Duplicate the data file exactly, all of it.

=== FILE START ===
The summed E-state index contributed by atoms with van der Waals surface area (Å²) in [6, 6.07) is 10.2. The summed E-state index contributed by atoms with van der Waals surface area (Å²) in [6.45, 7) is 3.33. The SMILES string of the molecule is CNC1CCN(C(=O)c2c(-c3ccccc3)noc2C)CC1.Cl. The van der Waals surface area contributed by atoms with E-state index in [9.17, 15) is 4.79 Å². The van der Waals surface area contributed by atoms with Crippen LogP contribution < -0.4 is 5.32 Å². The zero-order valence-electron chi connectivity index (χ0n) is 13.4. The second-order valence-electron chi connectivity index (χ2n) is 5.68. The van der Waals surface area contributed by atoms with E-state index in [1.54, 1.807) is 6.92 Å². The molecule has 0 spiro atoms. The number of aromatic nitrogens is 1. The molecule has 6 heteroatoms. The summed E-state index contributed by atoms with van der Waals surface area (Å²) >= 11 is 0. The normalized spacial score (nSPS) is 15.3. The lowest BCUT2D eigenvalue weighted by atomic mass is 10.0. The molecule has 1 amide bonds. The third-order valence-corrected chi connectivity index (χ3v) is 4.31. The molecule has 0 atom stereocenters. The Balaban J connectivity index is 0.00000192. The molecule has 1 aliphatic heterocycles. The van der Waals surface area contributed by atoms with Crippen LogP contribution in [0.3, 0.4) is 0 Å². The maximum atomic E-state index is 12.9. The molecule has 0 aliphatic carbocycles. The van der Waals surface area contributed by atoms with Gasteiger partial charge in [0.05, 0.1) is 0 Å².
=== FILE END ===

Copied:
The summed E-state index contributed by atoms with van der Waals surface area (Å²) in [6, 6.07) is 10.2. The summed E-state index contributed by atoms with van der Waals surface area (Å²) in [6.45, 7) is 3.33. The SMILES string of the molecule is CNC1CCN(C(=O)c2c(-c3ccccc3)noc2C)CC1.Cl. The van der Waals surface area contributed by atoms with E-state index in [9.17, 15) is 4.79 Å². The van der Waals surface area contributed by atoms with Crippen LogP contribution < -0.4 is 5.32 Å². The zero-order valence-electron chi connectivity index (χ0n) is 13.4. The second-order valence-electron chi connectivity index (χ2n) is 5.68. The van der Waals surface area contributed by atoms with E-state index in [1.54, 1.807) is 6.92 Å². The molecule has 0 spiro atoms. The number of aromatic nitrogens is 1. The molecule has 6 heteroatoms. The summed E-state index contributed by atoms with van der Waals surface area (Å²) >= 11 is 0. The normalized spacial score (nSPS) is 15.3. The lowest BCUT2D eigenvalue weighted by atomic mass is 10.0. The molecule has 1 amide bonds. The third-order valence-corrected chi connectivity index (χ3v) is 4.31. The molecule has 0 atom stereocenters. The Balaban J connectivity index is 0.00000192. The molecule has 1 aliphatic heterocycles. The van der Waals surface area contributed by atoms with Crippen LogP contribution in [0.3, 0.4) is 0 Å². The maximum atomic E-state index is 12.9. The molecule has 0 aliphatic carbocycles. The van der Waals surface area contributed by atoms with Gasteiger partial charge in [0.05, 0.1) is 0 Å².